One of my saddest memories is of something that happened in 2015 at a village perched high overlooking Port-of-Spain. This village was once a place of joy, where citizens from all over the country flocked to watch the annual fireworks in the Queen’s Park Savannah.
However, a nationally infamous gang sprang up, gutting the community spirit before being killed themselves through police encounters. But the sadness came from the group of disappointed pre-teens, who had waited for a second consecutive day for a promised bus to take them to visit the Air Guard facilities.
No bus and no call of apology came. They did not matter. They were invisible.
The organiser was a retired school principal whose son was in the Air Guard. The intent was to show the young ones that a different life outside the village was possible. The effort was to get them to learn life skills and to excite their imagination about life.
The principal represented the stirrings of a once-dormant non-governmental organisation (NGO). She and her helpers were competing with the remnants of the gang for the young souls. Theirs was not a well-funded effort, but it was a brave, full-of-heart one.
These invisible children, at this rate, could turn out to be fodder for either the business or gangster classes, eking out miserable lives, dying at a young age. I thought of them this past August when meeting a prisoner who recounted the thrill he had had from holding a loaded gun at age fifteen.
He, like some others, now had time to regret the errors of their youth. The wrong people made them feel important. Now we pay to keep them wasting away in prison.
Agitated by the recent remarks by Yasin Abu Bakr, we miss the fact that disenchanted young men are not confined to Port-of-Spain. Speaking of the recruits of the failed 1990 coup attempt, journalist Raoul Pantin described ‘young, footloose drifters…young men with no place to go…already disillusioned young men’ (Pantin, 2007, 11).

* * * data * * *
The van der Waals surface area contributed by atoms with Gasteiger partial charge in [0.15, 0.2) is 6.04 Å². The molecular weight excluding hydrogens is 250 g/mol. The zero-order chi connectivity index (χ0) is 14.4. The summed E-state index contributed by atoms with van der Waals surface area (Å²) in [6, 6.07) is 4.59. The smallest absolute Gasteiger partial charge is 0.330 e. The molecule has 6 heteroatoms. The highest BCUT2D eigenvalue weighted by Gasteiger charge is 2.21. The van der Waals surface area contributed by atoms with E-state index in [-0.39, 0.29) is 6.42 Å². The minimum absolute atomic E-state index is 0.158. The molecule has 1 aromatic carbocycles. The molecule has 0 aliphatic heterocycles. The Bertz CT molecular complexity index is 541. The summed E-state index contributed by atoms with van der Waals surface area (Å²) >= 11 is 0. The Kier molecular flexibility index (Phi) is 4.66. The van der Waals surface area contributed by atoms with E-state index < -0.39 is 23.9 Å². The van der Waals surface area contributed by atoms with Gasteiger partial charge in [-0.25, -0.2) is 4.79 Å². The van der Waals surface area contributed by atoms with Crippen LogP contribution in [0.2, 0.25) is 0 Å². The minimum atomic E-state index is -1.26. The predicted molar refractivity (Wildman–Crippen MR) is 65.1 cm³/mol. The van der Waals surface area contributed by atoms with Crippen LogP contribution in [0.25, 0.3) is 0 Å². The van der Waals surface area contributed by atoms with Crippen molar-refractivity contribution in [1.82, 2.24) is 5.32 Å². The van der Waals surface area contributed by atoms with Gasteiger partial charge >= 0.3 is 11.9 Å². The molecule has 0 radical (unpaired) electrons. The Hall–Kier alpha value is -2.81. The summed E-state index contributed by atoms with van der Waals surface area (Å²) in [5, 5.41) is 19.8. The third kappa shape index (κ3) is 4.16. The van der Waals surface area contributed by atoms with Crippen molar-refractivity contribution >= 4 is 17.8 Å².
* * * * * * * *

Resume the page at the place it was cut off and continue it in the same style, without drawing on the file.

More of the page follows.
As Professor Rhoda Reddock commented, ‘shooting more young boys and blaming more parents’ is our default position. She warned that ‘the criminal and social violence we are seeing is the result of that lack of attention to the social sector’. We have been putting ‘the social system of a country on the backs of NGOs’. (Express, July 2021)
Yet, to our eternal shame, we have allowed Lifeline, one of our oldest NGOs, to slip into unremarked oblivion. September is celebrated as Suicide Prevention Month, but we cared little that Lifeline could neither afford telephone lines nor audit fees (Express, September 2021).
Dr Katija Khan took away any excuse that the public health system is filling this need (Wired868, October 2019). But as Lucy Gabriel, the chair of Lifeline, says, ‘there is no political advantage to be had from assisting’.
Neither the government nor the private sector, who talk in terms of billions of dollars, could find the needed TT$1m to fund this operation!
Between January and August this year, Trinidad and Tobago lost 74 people to suicide—80 per cent of these cases were boys and men. ‘Rich’ T&T is third in the region for suicide cases.
We are losing our young, either directly or because their distressed mothers have no food or hope. Dr Varma Deyalsingh, a local psychiatrist, admitted that most people needing help could not afford it. We cannot find TT$1m!
The fate of Lifeline is not unique. A 2020 study done by the Caribbean Policy Development Centre (CPDC) with a sample of 92 NGOs reported that the two most significant needs they meet are health care (counselling, emotional and social support) and food. But most of the responding NGOs have seen their funds dry up.
While they can reach their beneficiaries, they have nothing to offer them. Covid has withered their ability to raise funds or conduct their essential outreach.
In Jamaica, the Caribbean Policy Research Institute (CAPRI) July 2021 report on the pandemic’s impact on the marginalised communities confirmed that the poor had suffered the most. The relief programmes were not reaching those most in need or addressing their specific circumstances.
What happens locally? What kind of societal outcome do we therefore expect?
Democracy needs hope to be alive. How do we give hope? History may not repeat itself, but it does rhyme.
Those of us who are fortunate should answer the challenge of Luke 6: ‘If you love those who love you, what credit is that? If you lend to those from whom you expect repayment, what credit is that?’
The injunction of Luke 14 is clear: ‘when you give a banquet, invite the poor, the crippled, the lame, the blind, and you will be blessed’.
Having a soft heart in a cruel world is courage, not weakness.